According to Laiho, Finnish football expertise and coaching are advanced by many indicators and are top-class Europe-wide. The high pedagogical level of coaching is reflected, for example, in the fact that half of JJK Juniorit’s coaches are trained education or sports experts or students.

“But we could invest more in strengthening the club culture in Finland. I'm sure this is an area where we will get new ideas from Bilbao,” he says.

From boys' and girls' soccer to children's and youth soccer

Another focus area of the trips to Bilbao is equality. In practice, it manifests in the plan of JJK Juniorit and JyPK to move from girls' and boys' soccer to children's and youth soccer.

“In the future, we will be offering the same sport, the same quality and the same standards at the same level of requirements for all children and young people. We want to see and experience what kinds of results high-quality coaching will achieve among them,” Laiho says.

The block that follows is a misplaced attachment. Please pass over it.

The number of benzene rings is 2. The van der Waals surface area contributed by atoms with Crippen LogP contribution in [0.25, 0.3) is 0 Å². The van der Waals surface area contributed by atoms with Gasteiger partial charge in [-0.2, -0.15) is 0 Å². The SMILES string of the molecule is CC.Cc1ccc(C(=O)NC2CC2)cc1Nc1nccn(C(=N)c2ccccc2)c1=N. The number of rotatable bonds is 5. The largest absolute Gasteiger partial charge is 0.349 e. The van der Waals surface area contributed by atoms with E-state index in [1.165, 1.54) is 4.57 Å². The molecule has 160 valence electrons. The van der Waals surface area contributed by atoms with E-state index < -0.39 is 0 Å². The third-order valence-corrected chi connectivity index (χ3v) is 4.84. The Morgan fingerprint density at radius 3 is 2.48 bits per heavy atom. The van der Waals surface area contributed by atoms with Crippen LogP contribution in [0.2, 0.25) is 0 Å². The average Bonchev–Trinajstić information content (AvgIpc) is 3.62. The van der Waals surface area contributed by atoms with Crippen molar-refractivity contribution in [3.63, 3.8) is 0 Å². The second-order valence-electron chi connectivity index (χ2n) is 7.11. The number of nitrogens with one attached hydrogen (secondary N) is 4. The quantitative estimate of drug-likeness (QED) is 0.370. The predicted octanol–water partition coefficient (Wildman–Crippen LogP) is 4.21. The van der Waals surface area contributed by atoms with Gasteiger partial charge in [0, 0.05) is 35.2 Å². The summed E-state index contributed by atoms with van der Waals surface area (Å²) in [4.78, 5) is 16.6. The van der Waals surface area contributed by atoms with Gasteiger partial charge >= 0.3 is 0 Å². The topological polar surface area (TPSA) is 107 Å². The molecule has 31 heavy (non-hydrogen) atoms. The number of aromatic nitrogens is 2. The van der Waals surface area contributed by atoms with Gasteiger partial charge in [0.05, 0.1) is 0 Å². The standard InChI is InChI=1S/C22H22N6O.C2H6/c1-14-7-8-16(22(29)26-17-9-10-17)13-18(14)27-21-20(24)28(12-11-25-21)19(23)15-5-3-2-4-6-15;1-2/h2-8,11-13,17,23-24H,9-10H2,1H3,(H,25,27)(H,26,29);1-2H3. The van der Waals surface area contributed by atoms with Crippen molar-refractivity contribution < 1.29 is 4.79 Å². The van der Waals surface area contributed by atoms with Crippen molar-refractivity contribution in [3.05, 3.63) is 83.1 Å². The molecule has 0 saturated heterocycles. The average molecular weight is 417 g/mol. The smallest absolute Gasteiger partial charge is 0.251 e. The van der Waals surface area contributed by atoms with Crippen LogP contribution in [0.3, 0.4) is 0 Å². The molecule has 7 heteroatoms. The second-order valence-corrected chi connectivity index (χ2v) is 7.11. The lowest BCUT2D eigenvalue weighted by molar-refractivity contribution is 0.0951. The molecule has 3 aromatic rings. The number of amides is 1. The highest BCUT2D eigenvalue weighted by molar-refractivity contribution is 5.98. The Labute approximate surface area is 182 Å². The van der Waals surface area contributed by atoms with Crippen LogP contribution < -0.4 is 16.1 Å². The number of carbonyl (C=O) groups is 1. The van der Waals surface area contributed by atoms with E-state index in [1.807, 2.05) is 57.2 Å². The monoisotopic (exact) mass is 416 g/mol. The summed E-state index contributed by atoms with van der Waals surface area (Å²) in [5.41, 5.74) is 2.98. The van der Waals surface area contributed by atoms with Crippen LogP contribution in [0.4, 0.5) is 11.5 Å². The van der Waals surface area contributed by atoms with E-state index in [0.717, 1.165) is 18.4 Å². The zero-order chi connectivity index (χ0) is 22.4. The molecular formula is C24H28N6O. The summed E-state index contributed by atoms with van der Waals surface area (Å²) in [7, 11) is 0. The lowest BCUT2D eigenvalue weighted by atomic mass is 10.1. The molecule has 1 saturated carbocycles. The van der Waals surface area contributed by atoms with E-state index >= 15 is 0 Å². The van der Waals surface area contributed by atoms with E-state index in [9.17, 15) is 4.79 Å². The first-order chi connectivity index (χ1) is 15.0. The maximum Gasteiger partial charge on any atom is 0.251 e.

According to Ihalainen, Athletic Club has done persistent work to strengthen, for example, the position of women's football and career paths there. This work is now bearing fruit.

“In Spain, women's football is professional football and clearly has its own value in Bilbao. The aim is to offer young people top-quality training and opportunities for development, as well as professional careers,” she says.

Player paths for all enthusiasts

Simon Walker, a member of the JJK board and researcher at the University of Jyväskylä, expects the cooperation to also produce ideas for the development of regional cooperation networks – including across the boundaries of different sports forms.

JJK Juniorit’s cooperation network includes JyPK, FC Vaajakoski, Muuramen Yritys, LKP Laukaa, Keuruun Pallo, Jämsänkosken Ilves and Äänekosken Huima.

“JJK Juniorit is already cooperating actively with these clubs, but new ideas are always welcome. I’m sure we will get them,” he says.

“It is particularly interesting to hear how cooperation works between different types of sports clubs, and what kind of physical activity cluster has been created in Bilbao.”

Walker points out that a junior organization always has a much greater role than cultivating individual top players.
“We help children and young people to grow into adults,” he says.